Sunday, March 29, 2020
Korean Researcher Develops Photocatalyst Coating to Decompose Air Pollutants on Concrete Blocks
New Coating Decomposes Fine Dust on Concrete Blocks
Korean Researcher Develops Photocatalyst Coating to Decompose Air Pollutants on Concrete Blocks
  • By Kim Eun-jin
  • June 11, 2019, 16:09
Share articles

Concrete pavement in Myeonmok-dong of Seoul is coated with a photocatalyst material that can decompose sustances that create fine dust.

Korean researchers have developed a photocatalyst coating for concrete pavement that can trap and decompose air pollutants when exposed to visible light.

The photocatalyst coating decomposes fine dust-causing substances that have subsided on concrete pavement or precast pavers of a sidewalk.

Existing photocatalyst coatings for concrete pavement only work for ultraviolet light, which is a tiny fraction of sunlight, but the new coating responds to visible light.

This new technology, which is claimed to be the first of its kind in the world, was developed by Professor Kim Young-dok of Sungkyunkwan University.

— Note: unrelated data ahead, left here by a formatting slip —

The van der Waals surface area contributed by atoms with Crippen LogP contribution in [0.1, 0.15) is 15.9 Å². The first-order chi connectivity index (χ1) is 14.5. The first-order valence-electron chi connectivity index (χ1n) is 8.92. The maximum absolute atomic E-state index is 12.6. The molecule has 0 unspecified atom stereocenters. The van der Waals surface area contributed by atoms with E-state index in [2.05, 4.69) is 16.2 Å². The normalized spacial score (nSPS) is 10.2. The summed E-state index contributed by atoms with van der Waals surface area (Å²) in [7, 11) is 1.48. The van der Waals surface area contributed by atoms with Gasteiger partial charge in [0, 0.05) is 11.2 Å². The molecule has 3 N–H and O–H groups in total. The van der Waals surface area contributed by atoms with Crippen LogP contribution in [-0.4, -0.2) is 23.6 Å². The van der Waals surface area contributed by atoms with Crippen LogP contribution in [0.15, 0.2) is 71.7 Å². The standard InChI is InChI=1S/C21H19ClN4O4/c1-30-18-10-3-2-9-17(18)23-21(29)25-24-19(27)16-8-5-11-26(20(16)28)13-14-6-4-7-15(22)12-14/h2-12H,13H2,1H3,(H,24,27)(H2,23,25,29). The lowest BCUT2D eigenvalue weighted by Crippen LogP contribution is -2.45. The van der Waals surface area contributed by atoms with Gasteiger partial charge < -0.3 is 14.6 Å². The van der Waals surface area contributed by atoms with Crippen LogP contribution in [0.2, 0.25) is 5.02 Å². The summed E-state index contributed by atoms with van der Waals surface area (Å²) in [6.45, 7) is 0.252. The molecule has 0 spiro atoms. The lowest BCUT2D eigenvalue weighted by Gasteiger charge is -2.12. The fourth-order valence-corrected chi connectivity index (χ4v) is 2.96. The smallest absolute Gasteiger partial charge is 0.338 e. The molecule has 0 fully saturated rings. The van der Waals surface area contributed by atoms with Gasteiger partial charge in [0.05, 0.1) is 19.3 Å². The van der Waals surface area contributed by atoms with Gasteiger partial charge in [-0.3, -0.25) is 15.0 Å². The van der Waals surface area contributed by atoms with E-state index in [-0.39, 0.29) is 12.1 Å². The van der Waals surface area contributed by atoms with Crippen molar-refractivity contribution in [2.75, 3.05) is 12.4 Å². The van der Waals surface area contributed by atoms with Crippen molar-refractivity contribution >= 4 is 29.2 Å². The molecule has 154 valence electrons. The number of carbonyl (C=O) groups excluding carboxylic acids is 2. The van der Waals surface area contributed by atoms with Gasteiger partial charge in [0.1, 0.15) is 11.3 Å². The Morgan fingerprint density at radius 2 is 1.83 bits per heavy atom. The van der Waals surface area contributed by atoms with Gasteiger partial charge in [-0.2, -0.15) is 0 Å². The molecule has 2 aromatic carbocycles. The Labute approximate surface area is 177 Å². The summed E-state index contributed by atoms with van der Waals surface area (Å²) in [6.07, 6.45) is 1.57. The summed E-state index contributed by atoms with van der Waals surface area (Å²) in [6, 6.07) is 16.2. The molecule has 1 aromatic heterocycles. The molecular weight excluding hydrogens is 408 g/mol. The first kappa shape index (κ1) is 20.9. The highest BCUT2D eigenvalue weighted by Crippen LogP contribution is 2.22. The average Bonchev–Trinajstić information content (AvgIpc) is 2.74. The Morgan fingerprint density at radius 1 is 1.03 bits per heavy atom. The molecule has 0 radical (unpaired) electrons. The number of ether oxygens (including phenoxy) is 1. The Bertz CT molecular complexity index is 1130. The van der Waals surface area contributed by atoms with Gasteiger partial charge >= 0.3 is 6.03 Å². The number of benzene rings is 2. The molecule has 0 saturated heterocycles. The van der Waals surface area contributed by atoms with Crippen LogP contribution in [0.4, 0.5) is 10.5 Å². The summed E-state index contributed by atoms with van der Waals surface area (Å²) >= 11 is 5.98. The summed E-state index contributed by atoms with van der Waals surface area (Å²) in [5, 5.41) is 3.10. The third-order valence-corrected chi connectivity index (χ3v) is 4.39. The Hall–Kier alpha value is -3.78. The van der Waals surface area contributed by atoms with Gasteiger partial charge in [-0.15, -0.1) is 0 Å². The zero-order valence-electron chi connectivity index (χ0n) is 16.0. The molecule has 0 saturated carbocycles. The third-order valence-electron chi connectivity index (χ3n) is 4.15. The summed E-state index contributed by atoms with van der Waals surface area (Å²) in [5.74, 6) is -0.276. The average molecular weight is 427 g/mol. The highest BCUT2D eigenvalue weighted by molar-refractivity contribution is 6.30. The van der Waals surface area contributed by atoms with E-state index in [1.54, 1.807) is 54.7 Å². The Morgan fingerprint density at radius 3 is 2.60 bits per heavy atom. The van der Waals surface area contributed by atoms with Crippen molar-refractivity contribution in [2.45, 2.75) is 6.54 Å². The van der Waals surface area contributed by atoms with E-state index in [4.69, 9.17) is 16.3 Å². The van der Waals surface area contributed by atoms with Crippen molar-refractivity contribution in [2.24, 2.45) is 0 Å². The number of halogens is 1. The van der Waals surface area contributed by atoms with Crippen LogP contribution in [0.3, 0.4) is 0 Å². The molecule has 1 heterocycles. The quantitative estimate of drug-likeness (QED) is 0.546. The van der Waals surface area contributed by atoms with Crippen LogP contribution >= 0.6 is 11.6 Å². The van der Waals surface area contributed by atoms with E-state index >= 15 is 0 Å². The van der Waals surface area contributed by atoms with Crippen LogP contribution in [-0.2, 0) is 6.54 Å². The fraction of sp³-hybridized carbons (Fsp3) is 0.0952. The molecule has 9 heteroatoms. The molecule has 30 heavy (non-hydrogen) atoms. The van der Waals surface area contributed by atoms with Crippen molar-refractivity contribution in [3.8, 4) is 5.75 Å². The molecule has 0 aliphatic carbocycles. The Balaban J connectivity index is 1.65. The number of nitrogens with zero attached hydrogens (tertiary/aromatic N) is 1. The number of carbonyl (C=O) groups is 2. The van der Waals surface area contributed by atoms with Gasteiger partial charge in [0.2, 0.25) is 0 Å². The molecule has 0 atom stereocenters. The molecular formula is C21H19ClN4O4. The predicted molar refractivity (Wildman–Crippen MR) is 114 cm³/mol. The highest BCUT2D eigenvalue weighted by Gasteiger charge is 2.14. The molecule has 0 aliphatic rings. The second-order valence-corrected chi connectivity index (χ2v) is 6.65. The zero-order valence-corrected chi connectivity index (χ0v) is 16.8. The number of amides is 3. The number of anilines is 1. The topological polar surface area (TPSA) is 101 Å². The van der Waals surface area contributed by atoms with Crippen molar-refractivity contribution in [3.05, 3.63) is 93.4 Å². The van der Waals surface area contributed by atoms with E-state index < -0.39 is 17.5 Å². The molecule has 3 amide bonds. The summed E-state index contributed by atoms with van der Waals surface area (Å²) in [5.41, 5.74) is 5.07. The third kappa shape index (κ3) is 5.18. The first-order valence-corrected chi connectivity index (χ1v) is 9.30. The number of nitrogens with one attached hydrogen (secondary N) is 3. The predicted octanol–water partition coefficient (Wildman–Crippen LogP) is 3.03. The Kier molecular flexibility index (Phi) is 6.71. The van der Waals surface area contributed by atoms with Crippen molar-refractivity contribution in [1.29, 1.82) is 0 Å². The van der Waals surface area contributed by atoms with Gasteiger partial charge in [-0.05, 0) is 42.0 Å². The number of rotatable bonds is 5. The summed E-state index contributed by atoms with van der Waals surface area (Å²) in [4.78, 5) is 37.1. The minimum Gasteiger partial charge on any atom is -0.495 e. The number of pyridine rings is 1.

Kim said that when the new photocatalyst coating is put on 100 square meters of concrete pavement, it can reduce as much fine dust as a tall tree.

On June 11, the Seocho and Jungnang districts of Seoul coated the concrete blocks of a sidewalk in Yangjae-dong and a children’s park in Myeonmok-dong with the photocatalyst film to verify its effects.

The installation area was 50 square meters each, and this coating is expected to purify the atmosphere by oxidizing and decomposing substances that create fine dust. The coating also has antibacterial and deodorization functions. In addition, this technology is easy to use and economical as the film can be coated on the existing concrete pavement without removing it. 

The pilot project was carried out by JCHI Global Co., which owns the patented technology, and Stell, a company that have experiences in executing coating projects. JCHI Global produces environment-friendly products using its expertise in nanotechnology.

As a quarterly follow-up measure for the pilot project, various surface precision analysis methods (FT-IR, XPS) will be used to verify how much the materials responsible for the fine dust have actually been decomposed at the site.

This pilot project is the first case in the world where a photocatalyst coating technology is executed and verified simultaneously.

"We will prove the efficacy of the photocatalytic technology through the pilot project and expand the scope of its applications to follow-up products such as paints, parking flooring, tiles, sound absorption walls, artificial turf, and elastic packaging of children's play facilities," JCHI Global CEO Oh Joo-myung said.